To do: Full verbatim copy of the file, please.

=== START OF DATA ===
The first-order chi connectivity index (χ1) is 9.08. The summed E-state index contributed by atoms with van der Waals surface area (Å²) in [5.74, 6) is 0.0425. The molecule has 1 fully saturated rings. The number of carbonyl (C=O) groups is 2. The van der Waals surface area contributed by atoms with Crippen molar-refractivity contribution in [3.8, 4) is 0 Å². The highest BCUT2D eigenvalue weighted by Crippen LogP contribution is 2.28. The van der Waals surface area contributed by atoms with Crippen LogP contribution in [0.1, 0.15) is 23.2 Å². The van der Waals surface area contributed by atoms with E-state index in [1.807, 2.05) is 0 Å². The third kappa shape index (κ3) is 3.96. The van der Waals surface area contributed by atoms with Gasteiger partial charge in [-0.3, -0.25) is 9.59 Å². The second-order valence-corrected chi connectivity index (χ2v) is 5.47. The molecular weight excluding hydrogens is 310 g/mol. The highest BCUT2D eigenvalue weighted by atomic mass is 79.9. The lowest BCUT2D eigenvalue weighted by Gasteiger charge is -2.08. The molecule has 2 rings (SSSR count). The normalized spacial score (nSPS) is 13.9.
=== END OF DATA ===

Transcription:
The first-order chi connectivity index (χ1) is 9.08. The summed E-state index contributed by atoms with van der Waals surface area (Å²) in [5.74, 6) is 0.0425. The molecule has 1 fully saturated rings. The number of carbonyl (C=O) groups is 2. The van der Waals surface area contributed by atoms with Crippen molar-refractivity contribution in [3.8, 4) is 0 Å². The highest BCUT2D eigenvalue weighted by Crippen LogP contribution is 2.28. The van der Waals surface area contributed by atoms with Crippen LogP contribution in [0.1, 0.15) is 23.2 Å². The van der Waals surface area contributed by atoms with E-state index in [1.807, 2.05) is 0 Å². The third kappa shape index (κ3) is 3.96. The van der Waals surface area contributed by atoms with Gasteiger partial charge in [-0.3, -0.25) is 9.59 Å². The second-order valence-corrected chi connectivity index (χ2v) is 5.47. The molecular weight excluding hydrogens is 310 g/mol. The highest BCUT2D eigenvalue weighted by atomic mass is 79.9. The lowest BCUT2D eigenvalue weighted by Gasteiger charge is -2.08. The molecule has 2 rings (SSSR count). The normalized spacial score (nSPS) is 13.9.